Navigation Links
New collaborative research reveals chimpanzees can sustain multiple-tradition cultures

Scientists have long wondered if local animal cultures exist, and now, based on findings by researchers at the Yerkes National Primate Research Center at Emory University, the University of Texas and St. Andrews University, Scotland, they have their answer: Yes.

The study, available in today’s online edition of Current Biology, confirms captive chimpanzees have the capacity to sustain the same kind of multiple-tradition cultures many researchers believe exist in the wild, providing further evidence chimpanzees and humans shared a common ancestor five to six million years ago who had a similar level of cultural complexity.

For years, primatologists have suggested different communities of chimpanzees across Africa vary in many behavior patterns, indicating they have cultures specific to each community. In the wild, however, it is difficult to prove behaviors are passed on by observation and learning.

In this study, members of the international collaborative research team taught forms of tool use and food extraction techniques to high-ranking individuals in four different captive chimpanzee communities. Researchers then observed as those individuals passed on the techniques to other members of their communities. The researchers included Frans de Waal, PhD, Victoria Horner, PhD, and Kristin Bonnie from the Yerkes Research Center, lead researchers Andrew Whiten, PhD, and Antoine Spireti from St. Andrews University, and Susan Lambeth, PhD, and Steven Schapiro, PhD, from the University of Texas.

In the Yerkes-based portion of the study, Dr. de Waal, Dr. Horner and Dr. Bonnie worked with two chimpanzee groups and introduced each to one of two alternative sequences of complex behaviors. The sequences included collecting, transporting and depositing a token into a bucket or a pipe to receive a food reward from a separate, unrelated location.

After each group of chimpanzees observed a high-ranking female member of its own g roup complete an action sequence, the majority of the chimpanzees followed that sequence for the remainder of the testing period. Over time, the different methods chosen by each high-ranking female were passed among members of her group, thereby becoming a local tradition.

In all, the researchers observed 10 traditions spread throughout the chimpanzee groups at the Yerkes Research Center and the University of Texas.

“This study nicely summarizes our collaborative work of the last five years, showing we can artificially introduce cultures in chimpanzees, which supports the idea cultural variation observed in the wild is learned,” says Dr. de Waal. “We are the first to show cultures potentially can jump from group to group if you offer chimpanzees the opportunity to watch other groups. It’s a bit like Westerners learning to eat with chopsticks."

Source:Emory University

Related biology news :

1. Columbia research lifts major hurdle to gene therapy for cancer
2. U of M researcher examines newly emerging deadly disease
3. NYU researchers simulate molecular biological clock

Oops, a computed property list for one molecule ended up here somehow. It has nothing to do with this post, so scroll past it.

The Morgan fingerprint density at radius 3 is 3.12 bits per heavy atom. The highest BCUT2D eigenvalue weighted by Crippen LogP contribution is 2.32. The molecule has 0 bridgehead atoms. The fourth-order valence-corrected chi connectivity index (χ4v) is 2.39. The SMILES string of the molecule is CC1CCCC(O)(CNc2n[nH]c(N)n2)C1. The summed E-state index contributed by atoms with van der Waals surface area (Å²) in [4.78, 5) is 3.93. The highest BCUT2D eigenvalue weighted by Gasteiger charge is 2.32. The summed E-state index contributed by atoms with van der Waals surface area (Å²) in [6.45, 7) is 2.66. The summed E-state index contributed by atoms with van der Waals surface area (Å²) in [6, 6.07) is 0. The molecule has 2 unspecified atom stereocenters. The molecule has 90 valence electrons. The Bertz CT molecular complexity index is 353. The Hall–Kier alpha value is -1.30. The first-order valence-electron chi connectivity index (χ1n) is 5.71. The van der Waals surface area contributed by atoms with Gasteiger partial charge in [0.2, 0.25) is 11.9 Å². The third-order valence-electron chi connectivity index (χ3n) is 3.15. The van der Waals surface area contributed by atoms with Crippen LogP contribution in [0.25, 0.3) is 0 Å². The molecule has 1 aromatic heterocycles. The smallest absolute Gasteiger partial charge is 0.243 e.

4. First atlas of key brain genes could speed research on cancer, neurological diseases
5. New research questions basic tenet of neuron function
6. Vital step in cellular migration described by UCSD medical researchers
7. ASU researchers finds novel chemistry at work to provide parrots vibrant red colors
8. UCSD researchers maintain stem cells without contaminated animal feeder layers
9. Why do insects stop breathing? To avoid damage from too much oxygen, say researchers
10. New protein discovered by Hebrew University researchers
11. First real-time view of developing neurons reveals surprises, say Stanford researchers

Post Your Comments:

(Date:11/9/2015)... , Nov. 9, 2015  Synaptics Inc. (NASDAQ: ... solutions, today announced broader entry into the automotive market ... that match the pace of consumer electronics human interface ... sensors are ideal for the automotive industry and will ... Europe , Japan ...
(Date:10/29/2015)... LA JOLLA, Calif. , Oct. 29, 2015 /PRNewswire-USNewswire/ ... released a new report titled, "DNA Synthesis and Biosecurity: ... how well the Department of Health and Human Services ... was issued in 2010. --> ... advances, but it also has the potential to pose ...
(Date:10/29/2015)... October 29, 2015 NXTD ... company focused on the growing mobile commerce market ... that StackCommerce, a leading marketplace to discover and ... Wocket® smart wallet on StackSocial for this holiday ... or the "Company"), a biometric authentication company focused ...
Breaking Biology News(10 mins):
(Date:11/25/2015)... 2015 The Global Genomics ... professional and in-depth study on the current state ... ) , The report ... definitions, classifications, applications and industry chain structure. The ... markets including development trends, competitive landscape analysis, and ...
(Date:11/24/2015)... , Nov. 24, 2015 Halozyme Therapeutics, Inc. (NASDAQ: ... in New York on Wednesday, December 2 ... Torley , president and CEO, will provide a corporate overview. ... York at 1:00 p.m. ET/10:00 a.m. PT . ... relations, will provide a corporate overview. --> th ...
(Date:11/24/2015)... -- Clintrax Global, Inc., a worldwide provider of clinical research services headquartered ... the company has set a new quarterly earnings record in Q3 ... posted for Q3 of 2014 to Q3 of 2015.   ... , with the establishment of an Asia-Pacific ... United Kingdom and Mexico , with ...
(Date:11/24/2015)... New York , November 24, 2015 ... to a recent market research report released by Transparency ... projected to expand at a CAGR of 17.5% during ... "Non-invasive Prenatal Testing Market - Global Industry Analysis, Size, ... estimates the global non-invasive prenatal testing market to reach ...
Breaking Biology Technology: